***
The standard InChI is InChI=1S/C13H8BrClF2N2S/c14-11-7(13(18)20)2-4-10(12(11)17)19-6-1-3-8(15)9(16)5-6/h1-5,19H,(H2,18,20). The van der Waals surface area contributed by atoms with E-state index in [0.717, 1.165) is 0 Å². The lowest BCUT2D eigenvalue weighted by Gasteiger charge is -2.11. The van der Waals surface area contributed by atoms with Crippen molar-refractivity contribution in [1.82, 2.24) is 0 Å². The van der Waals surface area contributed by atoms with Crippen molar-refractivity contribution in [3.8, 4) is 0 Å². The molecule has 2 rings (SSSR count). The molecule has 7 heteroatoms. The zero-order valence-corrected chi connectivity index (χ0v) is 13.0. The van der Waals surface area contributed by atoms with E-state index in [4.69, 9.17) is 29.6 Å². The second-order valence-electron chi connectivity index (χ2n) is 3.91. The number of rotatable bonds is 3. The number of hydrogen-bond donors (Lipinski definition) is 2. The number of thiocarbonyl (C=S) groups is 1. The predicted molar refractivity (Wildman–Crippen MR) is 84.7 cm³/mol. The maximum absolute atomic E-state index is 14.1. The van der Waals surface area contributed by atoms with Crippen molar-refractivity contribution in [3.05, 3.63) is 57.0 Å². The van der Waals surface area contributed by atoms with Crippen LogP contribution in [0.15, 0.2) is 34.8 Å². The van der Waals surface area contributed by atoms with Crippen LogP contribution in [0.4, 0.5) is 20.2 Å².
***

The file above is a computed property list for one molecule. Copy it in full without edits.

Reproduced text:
The standard InChI is InChI=1S/C13H8BrClF2N2S/c14-11-7(13(18)20)2-4-10(12(11)17)19-6-1-3-8(15)9(16)5-6/h1-5,19H,(H2,18,20). The van der Waals surface area contributed by atoms with E-state index in [0.717, 1.165) is 0 Å². The lowest BCUT2D eigenvalue weighted by Gasteiger charge is -2.11. The van der Waals surface area contributed by atoms with Crippen molar-refractivity contribution in [1.82, 2.24) is 0 Å². The van der Waals surface area contributed by atoms with Crippen molar-refractivity contribution in [3.8, 4) is 0 Å². The molecule has 2 rings (SSSR count). The molecule has 7 heteroatoms. The zero-order valence-corrected chi connectivity index (χ0v) is 13.0. The van der Waals surface area contributed by atoms with E-state index in [4.69, 9.17) is 29.6 Å². The second-order valence-electron chi connectivity index (χ2n) is 3.91. The number of rotatable bonds is 3. The number of hydrogen-bond donors (Lipinski definition) is 2. The number of thiocarbonyl (C=S) groups is 1. The predicted molar refractivity (Wildman–Crippen MR) is 84.7 cm³/mol. The maximum absolute atomic E-state index is 14.1. The van der Waals surface area contributed by atoms with Crippen molar-refractivity contribution in [3.05, 3.63) is 57.0 Å². The van der Waals surface area contributed by atoms with Crippen LogP contribution in [0.15, 0.2) is 34.8 Å². The van der Waals surface area contributed by atoms with Crippen LogP contribution in [0.4, 0.5) is 20.2 Å².